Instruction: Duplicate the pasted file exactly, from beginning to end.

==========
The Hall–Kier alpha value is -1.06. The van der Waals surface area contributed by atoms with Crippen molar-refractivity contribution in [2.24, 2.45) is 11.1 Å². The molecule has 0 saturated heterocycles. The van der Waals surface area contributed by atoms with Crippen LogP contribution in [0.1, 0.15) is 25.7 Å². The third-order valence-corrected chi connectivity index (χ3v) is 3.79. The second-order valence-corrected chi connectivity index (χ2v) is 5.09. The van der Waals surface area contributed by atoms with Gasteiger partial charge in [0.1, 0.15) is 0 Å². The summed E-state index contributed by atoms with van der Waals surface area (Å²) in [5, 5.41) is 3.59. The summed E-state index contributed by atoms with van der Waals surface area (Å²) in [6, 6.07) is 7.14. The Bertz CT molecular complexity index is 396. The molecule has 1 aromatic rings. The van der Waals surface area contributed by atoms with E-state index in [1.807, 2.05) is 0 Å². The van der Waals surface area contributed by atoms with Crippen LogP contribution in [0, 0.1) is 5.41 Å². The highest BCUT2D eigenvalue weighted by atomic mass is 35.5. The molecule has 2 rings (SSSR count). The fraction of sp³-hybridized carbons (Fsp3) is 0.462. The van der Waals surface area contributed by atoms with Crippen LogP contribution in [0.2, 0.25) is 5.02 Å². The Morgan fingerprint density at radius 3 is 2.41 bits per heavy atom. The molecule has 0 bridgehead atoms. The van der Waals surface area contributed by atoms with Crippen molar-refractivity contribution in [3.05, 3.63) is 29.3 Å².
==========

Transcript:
The Hall–Kier alpha value is -1.06. The van der Waals surface area contributed by atoms with Crippen molar-refractivity contribution in [2.24, 2.45) is 11.1 Å². The molecule has 0 saturated heterocycles. The van der Waals surface area contributed by atoms with Crippen LogP contribution in [0.1, 0.15) is 25.7 Å². The third-order valence-corrected chi connectivity index (χ3v) is 3.79. The second-order valence-corrected chi connectivity index (χ2v) is 5.09. The van der Waals surface area contributed by atoms with Gasteiger partial charge in [0.1, 0.15) is 0 Å². The summed E-state index contributed by atoms with van der Waals surface area (Å²) in [5, 5.41) is 3.59. The summed E-state index contributed by atoms with van der Waals surface area (Å²) in [6, 6.07) is 7.14. The Bertz CT molecular complexity index is 396. The molecule has 1 aromatic rings. The van der Waals surface area contributed by atoms with E-state index in [1.807, 2.05) is 0 Å². The van der Waals surface area contributed by atoms with Crippen LogP contribution in [0, 0.1) is 5.41 Å². The highest BCUT2D eigenvalue weighted by atomic mass is 35.5. The molecule has 2 rings (SSSR count). The fraction of sp³-hybridized carbons (Fsp3) is 0.462. The van der Waals surface area contributed by atoms with Crippen LogP contribution in [0.2, 0.25) is 5.02 Å². The Morgan fingerprint density at radius 3 is 2.41 bits per heavy atom. The molecule has 0 bridgehead atoms. The van der Waals surface area contributed by atoms with Crippen molar-refractivity contribution in [3.05, 3.63) is 29.3 Å².